In a great book written by Stephen M.R. Covey (no, not that Covey, actually the author is the more famous Covey’s son) called “The Speed of Trust: The One Thing That Changes Everything”, these issues are explored and peeled away to their core. And wow, does it all begin to make sense.

The Economics of Trust 
One of the biggest “ah-ha’s” that come from this book is about what trust – or a lack of trust – does to any organization’s bottom-line. It is the most simple concept, and as Covey puts it:

"Here is a simple formula that will enable you to take trust from an intangible and unquantifiable variable to an indispensable factor that is both tangible and quantifiable. This formula is based on this critical insight: Trust always affects two outcomes – speed and cost:
  • When trust goes DOWN, speed will also go down, and costs will go up
  • When trust goes UP, speed will also go up, and costs will go down
 It’s that simple, that real, that predictable."

Think about healthcare environments, organizations or teams that you’ve worked in that may have had non-existent or low trust – do any of these “typical” workings sound familiar?:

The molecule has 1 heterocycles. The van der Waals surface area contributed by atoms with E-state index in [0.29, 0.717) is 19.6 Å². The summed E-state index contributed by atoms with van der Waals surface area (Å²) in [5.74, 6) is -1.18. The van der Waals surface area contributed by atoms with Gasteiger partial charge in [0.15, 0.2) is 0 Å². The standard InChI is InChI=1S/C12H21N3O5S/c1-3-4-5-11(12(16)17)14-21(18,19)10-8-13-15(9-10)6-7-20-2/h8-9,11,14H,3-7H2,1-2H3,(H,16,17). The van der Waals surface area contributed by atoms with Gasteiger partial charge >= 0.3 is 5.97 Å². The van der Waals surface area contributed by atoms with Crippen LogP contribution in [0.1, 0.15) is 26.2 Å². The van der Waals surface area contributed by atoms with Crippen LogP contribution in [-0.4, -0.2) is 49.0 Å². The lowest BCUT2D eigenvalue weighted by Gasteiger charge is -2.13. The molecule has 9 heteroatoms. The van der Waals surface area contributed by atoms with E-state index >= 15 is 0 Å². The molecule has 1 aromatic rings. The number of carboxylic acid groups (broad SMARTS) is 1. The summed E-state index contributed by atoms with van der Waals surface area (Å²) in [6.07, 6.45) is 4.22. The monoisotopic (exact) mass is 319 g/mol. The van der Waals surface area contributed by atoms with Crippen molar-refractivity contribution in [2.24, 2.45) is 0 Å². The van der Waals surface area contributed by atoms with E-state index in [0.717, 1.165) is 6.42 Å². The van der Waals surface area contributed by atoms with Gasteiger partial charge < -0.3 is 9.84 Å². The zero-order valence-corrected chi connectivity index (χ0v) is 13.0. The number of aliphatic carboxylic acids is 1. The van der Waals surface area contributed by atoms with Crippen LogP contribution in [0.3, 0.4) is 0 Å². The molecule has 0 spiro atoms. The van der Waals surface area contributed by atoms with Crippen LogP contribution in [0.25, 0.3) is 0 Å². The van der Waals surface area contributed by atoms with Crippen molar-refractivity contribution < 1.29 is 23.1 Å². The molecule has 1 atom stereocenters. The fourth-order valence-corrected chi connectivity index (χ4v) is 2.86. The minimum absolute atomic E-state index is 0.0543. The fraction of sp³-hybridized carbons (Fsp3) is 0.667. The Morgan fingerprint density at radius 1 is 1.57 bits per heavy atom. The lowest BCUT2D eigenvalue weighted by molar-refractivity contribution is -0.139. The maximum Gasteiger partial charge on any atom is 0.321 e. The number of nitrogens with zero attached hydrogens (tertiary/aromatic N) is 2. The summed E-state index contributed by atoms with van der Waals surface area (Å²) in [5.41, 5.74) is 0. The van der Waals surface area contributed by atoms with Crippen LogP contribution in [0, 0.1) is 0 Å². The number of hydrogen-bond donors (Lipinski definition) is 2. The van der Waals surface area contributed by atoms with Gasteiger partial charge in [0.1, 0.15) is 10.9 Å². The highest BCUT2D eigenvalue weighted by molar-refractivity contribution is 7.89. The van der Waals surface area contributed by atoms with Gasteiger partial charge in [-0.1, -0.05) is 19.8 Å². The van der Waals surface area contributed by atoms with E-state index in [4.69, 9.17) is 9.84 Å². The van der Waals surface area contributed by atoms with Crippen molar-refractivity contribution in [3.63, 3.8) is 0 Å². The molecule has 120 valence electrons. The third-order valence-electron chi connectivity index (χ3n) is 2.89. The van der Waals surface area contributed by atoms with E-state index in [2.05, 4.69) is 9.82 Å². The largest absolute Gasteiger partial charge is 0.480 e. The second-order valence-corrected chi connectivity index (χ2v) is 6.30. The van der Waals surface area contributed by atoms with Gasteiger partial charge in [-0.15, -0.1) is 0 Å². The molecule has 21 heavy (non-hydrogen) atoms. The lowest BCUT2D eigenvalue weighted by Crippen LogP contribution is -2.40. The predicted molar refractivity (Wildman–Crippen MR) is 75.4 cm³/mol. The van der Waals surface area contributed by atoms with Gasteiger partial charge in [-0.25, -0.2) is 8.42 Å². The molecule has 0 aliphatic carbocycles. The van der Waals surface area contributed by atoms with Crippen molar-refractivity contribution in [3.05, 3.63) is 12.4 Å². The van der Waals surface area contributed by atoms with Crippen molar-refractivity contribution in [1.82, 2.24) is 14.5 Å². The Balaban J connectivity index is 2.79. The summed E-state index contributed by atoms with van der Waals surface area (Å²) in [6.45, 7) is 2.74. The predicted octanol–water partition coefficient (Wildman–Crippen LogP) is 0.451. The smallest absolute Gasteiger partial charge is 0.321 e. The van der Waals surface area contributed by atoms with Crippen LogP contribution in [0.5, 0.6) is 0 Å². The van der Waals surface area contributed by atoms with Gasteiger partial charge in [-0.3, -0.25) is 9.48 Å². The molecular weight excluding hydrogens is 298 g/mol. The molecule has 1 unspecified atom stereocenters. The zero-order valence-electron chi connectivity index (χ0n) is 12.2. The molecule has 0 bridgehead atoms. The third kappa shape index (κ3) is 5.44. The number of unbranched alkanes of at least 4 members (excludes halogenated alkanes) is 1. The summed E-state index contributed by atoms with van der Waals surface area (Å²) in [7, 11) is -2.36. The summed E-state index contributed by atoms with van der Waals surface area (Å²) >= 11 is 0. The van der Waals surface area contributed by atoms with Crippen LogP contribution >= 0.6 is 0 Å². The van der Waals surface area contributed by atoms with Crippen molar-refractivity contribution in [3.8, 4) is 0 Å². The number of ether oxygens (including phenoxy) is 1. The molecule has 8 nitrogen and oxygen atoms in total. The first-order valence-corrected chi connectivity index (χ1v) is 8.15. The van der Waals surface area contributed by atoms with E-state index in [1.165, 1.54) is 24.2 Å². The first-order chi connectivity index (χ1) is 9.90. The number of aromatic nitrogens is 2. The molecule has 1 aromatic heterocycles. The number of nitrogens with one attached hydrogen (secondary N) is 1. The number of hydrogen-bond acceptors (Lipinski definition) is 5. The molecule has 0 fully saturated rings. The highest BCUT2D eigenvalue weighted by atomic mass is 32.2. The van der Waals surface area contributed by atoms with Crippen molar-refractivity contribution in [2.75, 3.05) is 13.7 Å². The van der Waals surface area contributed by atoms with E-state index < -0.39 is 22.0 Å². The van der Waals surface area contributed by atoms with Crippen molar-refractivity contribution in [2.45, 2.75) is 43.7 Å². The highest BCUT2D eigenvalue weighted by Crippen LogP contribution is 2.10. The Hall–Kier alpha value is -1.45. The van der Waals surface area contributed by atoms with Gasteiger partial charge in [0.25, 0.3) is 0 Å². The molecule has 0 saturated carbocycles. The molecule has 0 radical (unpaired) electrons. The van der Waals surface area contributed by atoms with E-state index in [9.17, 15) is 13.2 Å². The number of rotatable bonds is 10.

• Militant stakeholders
  • Micromanagement and redundant hierarchies
  • Punishing systems and structures
  • Initiatives that drag
  • Many unhappy employees
  • Intense politics with clear camps and parties
  • Excessive time wasted defending positions and decisions
  • Common “CYA” (cover your ass) behaviors
What about the alternative? If any of you have had the luck to be part of healthcare organizations or groups that have a healthy- to high-trust environment, you may have experienced:
  • A healthy workplace with good communication
  • Aligned systems and structures
  • A focus on work (not politics / rumors / grievances!)
  • Effective collaboration and execution
  • Positive partnering relationships
  • Strong creativity and innovation